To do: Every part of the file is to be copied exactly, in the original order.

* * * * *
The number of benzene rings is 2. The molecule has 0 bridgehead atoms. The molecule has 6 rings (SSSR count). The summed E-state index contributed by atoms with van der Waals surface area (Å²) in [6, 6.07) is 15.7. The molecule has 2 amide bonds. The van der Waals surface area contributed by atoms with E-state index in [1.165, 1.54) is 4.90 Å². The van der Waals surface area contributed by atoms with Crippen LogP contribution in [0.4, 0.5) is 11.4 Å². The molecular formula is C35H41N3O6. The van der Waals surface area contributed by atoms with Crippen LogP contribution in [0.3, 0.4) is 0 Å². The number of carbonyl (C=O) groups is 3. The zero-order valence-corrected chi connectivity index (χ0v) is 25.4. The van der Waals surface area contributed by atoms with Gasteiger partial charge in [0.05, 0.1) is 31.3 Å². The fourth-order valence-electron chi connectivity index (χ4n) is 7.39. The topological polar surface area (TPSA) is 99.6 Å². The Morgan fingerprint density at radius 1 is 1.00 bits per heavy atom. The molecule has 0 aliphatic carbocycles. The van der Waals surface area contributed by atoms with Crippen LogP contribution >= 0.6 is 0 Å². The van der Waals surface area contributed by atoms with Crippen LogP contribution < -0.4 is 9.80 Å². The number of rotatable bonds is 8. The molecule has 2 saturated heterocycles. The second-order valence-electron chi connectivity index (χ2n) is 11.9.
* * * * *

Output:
The number of benzene rings is 2. The molecule has 0 bridgehead atoms. The molecule has 6 rings (SSSR count). The summed E-state index contributed by atoms with van der Waals surface area (Å²) in [6, 6.07) is 15.7. The molecule has 2 amide bonds. The van der Waals surface area contributed by atoms with E-state index in [1.165, 1.54) is 4.90 Å². The van der Waals surface area contributed by atoms with Crippen LogP contribution in [0.4, 0.5) is 11.4 Å². The molecular formula is C35H41N3O6. The van der Waals surface area contributed by atoms with Crippen LogP contribution in [0.3, 0.4) is 0 Å². The number of carbonyl (C=O) groups is 3. The zero-order valence-corrected chi connectivity index (χ0v) is 25.4. The van der Waals surface area contributed by atoms with Gasteiger partial charge in [0.05, 0.1) is 31.3 Å². The fourth-order valence-electron chi connectivity index (χ4n) is 7.39. The topological polar surface area (TPSA) is 99.6 Å². The Morgan fingerprint density at radius 1 is 1.00 bits per heavy atom. The molecule has 0 aliphatic carbocycles. The van der Waals surface area contributed by atoms with Crippen LogP contribution >= 0.6 is 0 Å². The van der Waals surface area contributed by atoms with Crippen LogP contribution < -0.4 is 9.80 Å². The number of rotatable bonds is 8. The molecule has 2 saturated heterocycles. The second-order valence-electron chi connectivity index (χ2n) is 11.9.